Knife is the cutting die for envelope or wrapper blanks. It is called a knife rather than a die because the latter is an object that makes an embossed printed impression of the stamp or indicium on the envelope. Traditionally, a knife would normally be made of forged steel. It was placed on a stack of paper with the sharp edge against the paper. The press head forced the cutting edge all the way through the stack of paper. The cut blanks were removed from the knife and the process repeated. Not only could it cut out the odd shape of an envelope, but a knife could be used to cut out shapes of airmail stickers or gummed labels in the shape of stars or circles. The variety of shapes a knife could cut would be infinite.
In philately, Thorp knife numbers were, and still are, used to indicate the height, width, shapes, and folds of envelopes generally numbered in the order of their discovery by collectors. The United Postal Stationery Society (UPSS) now has its own numbering system for envelope knives which is seeing more current use.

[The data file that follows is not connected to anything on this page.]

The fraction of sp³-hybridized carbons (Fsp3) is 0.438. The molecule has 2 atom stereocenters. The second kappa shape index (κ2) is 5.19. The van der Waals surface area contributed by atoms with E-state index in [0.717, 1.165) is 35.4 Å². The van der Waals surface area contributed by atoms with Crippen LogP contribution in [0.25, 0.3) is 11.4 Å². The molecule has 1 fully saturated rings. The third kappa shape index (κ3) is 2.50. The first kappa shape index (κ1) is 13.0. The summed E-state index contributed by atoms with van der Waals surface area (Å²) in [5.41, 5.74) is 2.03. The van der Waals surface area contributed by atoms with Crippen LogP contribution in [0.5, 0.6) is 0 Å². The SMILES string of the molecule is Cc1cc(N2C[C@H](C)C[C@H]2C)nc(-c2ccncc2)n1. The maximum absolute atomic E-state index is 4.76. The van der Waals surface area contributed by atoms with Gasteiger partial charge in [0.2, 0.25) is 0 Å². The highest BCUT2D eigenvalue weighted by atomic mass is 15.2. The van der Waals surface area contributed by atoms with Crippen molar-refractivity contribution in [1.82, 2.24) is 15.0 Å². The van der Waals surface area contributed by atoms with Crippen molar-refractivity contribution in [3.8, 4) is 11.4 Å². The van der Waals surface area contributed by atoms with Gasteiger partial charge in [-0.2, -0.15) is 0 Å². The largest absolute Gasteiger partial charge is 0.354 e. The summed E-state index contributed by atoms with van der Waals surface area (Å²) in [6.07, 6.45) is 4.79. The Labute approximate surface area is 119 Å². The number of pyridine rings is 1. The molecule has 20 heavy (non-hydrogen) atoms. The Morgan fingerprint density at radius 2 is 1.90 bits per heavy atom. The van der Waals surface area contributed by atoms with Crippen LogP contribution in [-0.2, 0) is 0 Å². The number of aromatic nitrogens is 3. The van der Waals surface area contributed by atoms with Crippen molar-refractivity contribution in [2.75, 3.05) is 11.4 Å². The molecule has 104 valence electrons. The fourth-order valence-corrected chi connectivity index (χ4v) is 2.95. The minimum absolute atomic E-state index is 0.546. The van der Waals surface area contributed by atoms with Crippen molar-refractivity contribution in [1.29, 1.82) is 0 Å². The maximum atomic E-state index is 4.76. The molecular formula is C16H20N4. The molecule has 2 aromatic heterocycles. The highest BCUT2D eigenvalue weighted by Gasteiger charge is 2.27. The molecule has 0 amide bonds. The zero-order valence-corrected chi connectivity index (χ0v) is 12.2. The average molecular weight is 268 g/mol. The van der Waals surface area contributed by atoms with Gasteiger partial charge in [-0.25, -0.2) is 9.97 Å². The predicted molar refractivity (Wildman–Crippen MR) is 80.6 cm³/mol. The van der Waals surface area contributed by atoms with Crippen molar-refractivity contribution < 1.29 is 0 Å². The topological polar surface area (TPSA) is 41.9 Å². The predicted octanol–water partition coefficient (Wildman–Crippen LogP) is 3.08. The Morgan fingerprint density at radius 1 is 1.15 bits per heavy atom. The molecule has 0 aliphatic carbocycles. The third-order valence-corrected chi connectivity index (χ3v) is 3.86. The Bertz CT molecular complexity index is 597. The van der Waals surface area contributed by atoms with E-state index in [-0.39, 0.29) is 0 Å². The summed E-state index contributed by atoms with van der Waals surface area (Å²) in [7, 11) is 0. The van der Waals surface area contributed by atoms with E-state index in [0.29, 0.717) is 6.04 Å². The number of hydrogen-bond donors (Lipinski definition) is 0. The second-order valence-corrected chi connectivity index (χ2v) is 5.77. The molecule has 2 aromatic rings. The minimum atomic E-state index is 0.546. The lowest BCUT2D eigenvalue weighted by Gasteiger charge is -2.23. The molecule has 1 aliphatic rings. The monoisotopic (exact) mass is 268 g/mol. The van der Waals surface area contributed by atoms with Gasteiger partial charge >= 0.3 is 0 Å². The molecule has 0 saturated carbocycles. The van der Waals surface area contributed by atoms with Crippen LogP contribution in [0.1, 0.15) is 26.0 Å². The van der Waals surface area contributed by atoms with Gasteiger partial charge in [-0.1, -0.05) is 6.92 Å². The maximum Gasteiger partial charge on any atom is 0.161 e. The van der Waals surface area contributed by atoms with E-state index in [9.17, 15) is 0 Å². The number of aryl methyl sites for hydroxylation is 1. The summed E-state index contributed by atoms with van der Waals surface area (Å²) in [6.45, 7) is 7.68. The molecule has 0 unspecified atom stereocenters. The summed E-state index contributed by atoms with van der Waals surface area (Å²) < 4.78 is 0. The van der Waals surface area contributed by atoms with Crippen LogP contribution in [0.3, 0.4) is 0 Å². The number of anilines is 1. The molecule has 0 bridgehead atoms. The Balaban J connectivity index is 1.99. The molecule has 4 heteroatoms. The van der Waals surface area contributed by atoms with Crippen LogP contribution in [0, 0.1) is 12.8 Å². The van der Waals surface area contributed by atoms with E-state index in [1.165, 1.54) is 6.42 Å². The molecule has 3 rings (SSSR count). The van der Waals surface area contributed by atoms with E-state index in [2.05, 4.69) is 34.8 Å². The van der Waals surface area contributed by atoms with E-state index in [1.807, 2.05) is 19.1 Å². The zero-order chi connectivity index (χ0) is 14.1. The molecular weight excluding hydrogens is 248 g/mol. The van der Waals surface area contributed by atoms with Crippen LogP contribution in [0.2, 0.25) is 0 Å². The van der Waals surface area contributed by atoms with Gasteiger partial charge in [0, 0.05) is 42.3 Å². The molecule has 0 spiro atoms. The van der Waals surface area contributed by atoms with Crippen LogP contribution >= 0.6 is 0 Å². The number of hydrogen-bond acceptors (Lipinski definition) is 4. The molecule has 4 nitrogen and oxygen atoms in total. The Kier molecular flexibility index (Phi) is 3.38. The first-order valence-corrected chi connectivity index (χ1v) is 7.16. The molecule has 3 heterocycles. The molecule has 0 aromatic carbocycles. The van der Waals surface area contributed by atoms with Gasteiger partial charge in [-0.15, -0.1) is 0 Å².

- Thorp-Bartels Catalogue of United States Stamped Envelopes, Century Edition, 1954.
- Mintz, Allen, Ed.; Catalog of the 19th Century Stamped Envelopes, Wrappers, Cut Squares and Full Corners of the United States; UPSS, 2001. OCLC 50290906
- Undersander, Dan, Ed.; Catalog of the 20th and 21st Century Stamped Envelopes and Wrappers of the United States, Third Edition, UPSS, 2011. ISBN 978-0-9800112-8-9.